A lot of work on sub-distribution grid scale has used the Energy Hub model.
E.g. this gives a methodological overview, and this gives an application.
We reviewed a lot of approaches here.
Some of my past students have extended this to include linearized power flow.

Briefly, the energy hub is a MILP optimization model such as would be used for capacity expansion or production cost modelling, but with more energy streams for e.g. heat. This allows conversion between streams so heat load can be met with a heat pump thus incurring an electrical load, and storage of the heat stream in a hot water tank, etc. Unlike the models you mention which assume a fixed merit order for deploying technologies, the optimization accounts for the state of the system every timestep to decide what do. It can optimize for cost or carbon emissions, or both together as a multi-objective problem. It can also size technologies by including capacities as variables and including annualized costs in the objective function.

There’s no user-friendly version that I’m aware of (it’s on my to-do list!), but we have a Python version here that’s not too bad. You can run it for free online via our BESOS platform.

1 Like

Just noting two recent reviews of the area and repeating the reference to Morvaj et al (2016) in full that @ralphevins gave earlier. And for the record, deeco (above) employed recursive‑dynamic optimization (as opposed to rule‑based dispatch) and supported linearly‑weighted goal functions summed from the operational cost, greenhouse gas emissions, and depletable primary energy usage.


Allegrini, Jonas, Kristina Orehounig, Georgios Mavromatidis, Florian Ruesch, Viktor Dorer, and Ralph Evins (1 December 2015). “A review of modelling approaches and tools for the simulation of district-scale energy systems”. Renewable and Sustainable Energy Reviews. 52: 1391–1404. ISSN 1364-0321. doi:10.1016/j.rser.2015.07.123.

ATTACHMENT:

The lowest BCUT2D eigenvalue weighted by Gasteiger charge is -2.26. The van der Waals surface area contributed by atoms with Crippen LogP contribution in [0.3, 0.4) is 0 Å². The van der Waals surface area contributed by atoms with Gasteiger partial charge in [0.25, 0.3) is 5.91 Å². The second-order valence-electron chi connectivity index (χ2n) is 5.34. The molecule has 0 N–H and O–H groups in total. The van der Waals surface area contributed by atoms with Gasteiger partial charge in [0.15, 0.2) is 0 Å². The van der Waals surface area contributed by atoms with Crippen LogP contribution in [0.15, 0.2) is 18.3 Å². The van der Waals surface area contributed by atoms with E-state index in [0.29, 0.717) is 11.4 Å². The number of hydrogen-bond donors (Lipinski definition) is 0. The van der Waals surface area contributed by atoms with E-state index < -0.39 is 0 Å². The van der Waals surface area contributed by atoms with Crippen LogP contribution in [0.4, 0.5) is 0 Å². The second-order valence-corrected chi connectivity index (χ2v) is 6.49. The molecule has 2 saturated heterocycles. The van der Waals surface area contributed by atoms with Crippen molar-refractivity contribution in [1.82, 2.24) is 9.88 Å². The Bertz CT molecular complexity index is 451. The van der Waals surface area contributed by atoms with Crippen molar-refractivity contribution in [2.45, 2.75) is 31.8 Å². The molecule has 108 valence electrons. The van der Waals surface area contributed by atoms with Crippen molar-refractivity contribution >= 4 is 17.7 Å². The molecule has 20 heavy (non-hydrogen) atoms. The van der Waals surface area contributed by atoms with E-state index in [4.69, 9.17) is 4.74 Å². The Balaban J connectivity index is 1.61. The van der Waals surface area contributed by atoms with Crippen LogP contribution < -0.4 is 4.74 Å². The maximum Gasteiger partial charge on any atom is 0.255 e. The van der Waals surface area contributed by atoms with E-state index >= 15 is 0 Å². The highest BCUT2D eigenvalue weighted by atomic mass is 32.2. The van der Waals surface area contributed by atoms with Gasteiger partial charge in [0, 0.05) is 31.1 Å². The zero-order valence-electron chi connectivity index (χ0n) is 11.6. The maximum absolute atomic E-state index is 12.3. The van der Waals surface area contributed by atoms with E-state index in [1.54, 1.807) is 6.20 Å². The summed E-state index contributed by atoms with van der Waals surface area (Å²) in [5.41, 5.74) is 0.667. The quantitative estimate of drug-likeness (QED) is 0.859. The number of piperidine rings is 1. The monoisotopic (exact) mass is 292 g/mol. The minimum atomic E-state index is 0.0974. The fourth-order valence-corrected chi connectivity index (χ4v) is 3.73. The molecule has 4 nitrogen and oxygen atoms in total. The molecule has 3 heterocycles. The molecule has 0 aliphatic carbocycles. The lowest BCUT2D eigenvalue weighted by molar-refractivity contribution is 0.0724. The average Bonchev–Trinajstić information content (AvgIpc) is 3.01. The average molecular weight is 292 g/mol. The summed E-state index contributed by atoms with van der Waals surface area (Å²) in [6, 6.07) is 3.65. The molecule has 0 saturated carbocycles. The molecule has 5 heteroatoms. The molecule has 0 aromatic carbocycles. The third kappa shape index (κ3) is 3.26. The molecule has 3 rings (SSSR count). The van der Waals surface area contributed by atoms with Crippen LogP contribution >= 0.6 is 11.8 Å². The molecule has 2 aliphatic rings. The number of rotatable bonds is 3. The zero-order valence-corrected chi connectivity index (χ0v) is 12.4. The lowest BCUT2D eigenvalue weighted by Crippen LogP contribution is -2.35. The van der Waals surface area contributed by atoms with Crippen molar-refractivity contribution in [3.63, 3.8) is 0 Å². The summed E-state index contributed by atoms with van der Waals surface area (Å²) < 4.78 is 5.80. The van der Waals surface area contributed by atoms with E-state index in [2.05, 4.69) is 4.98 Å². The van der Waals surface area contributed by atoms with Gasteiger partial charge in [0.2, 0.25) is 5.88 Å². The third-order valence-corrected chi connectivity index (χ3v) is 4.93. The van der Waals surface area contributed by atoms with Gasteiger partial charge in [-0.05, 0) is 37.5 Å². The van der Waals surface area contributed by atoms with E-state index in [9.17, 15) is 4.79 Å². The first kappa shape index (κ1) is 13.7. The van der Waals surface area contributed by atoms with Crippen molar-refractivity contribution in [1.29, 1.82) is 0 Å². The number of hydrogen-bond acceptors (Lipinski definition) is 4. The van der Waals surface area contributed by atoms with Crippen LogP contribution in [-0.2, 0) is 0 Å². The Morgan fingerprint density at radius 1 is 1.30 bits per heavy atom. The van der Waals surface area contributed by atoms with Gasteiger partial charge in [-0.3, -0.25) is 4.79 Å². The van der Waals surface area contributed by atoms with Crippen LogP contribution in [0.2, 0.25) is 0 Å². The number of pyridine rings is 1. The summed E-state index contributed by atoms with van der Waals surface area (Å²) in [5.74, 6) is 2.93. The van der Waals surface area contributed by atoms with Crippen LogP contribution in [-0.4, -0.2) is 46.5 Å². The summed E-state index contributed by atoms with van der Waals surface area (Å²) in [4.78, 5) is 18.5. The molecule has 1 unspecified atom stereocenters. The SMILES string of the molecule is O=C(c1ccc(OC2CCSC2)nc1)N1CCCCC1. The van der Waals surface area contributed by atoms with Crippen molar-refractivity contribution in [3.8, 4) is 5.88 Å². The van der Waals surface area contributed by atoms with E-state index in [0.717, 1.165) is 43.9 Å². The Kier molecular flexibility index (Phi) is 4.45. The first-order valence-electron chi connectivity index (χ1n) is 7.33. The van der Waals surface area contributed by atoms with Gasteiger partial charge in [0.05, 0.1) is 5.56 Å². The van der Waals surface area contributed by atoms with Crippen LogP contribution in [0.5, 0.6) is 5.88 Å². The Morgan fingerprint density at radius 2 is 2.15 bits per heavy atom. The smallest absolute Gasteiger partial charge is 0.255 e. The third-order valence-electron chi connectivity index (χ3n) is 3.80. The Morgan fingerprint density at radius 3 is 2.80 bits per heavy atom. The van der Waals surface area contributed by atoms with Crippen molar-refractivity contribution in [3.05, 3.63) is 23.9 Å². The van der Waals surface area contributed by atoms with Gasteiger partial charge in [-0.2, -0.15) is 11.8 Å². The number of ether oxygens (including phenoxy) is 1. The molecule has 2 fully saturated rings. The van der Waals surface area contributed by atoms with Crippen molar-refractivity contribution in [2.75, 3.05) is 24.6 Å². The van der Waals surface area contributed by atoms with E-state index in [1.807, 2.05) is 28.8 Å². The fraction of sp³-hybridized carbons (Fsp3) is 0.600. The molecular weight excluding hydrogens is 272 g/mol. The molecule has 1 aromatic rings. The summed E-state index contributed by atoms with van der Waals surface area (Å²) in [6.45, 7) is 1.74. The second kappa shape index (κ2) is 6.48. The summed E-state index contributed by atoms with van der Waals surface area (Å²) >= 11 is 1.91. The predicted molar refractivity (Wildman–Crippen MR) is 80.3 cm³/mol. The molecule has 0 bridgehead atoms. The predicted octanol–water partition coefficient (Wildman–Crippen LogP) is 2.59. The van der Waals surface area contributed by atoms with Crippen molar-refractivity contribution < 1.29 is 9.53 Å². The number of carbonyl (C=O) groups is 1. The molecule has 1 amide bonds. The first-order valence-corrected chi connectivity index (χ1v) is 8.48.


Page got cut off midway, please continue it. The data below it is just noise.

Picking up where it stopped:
Morvaj, Boran, Ralph Evins, and Jan Carmeliet (1 June 2016). “Optimization framework for distributed energy systems with integrated electrical grid constraints”. Applied Energy. 171: 296–313. ISSN 0306-2619. doi:10.1016/j.apenergy.2016.03.090.

Sola, Alaia, Cristina Corchero, Jaume Salom, and Manel Sanmarti (2018). “Simulation tools to build urban-scale energy models: a review”. Energies. 11 (12): 3269. ISSN 1996-1073. doi:10.3390/en11123269. CC‑BY‑4.0 license.

1 Like

Hey @danielschwab me @plubello and @zarch are currently working on the development of an energy system simulator (not an optimization tool) that aims at analyzing energy systems at district level. In few weeks we should be able to publish the first version!

Please write me in case you are interested :slight_smile:

Also, if you check Calliope (Pfenninger et al., (2018)) also allows to model energy system at district level.

Pfenninger et al., (2018) . Calliope: a multi-scale energy systems modelling framework. Journal of Open Source Software, 3(29), 825,

1 Like

Hi Daniel,

I’ve started my energy modelling journey by working on small-scale systems and micro-grids, and indeed using tools like HOMER-Energy. Eventually, I ended up with using Calliope (already mentioned and referenced in previous comments) for both small-scale systems and large-scale one, due to its flexibility. The framework has been in fact conceived precisely for a multi-scale applicability; but of course there are many other open modelling frameworks in this community that are equally fit for the purpose.

As far as Calliope, which is the tool I use and contribtue to develop, you could find examples of district-scale models here: ; and tutorials about how to install and use the framework for distric analyses here: . In addition to the models in the gallery I linked above, there are more published exampels of Calliope use for district-scale analyses, including one to which I collaborated, here: .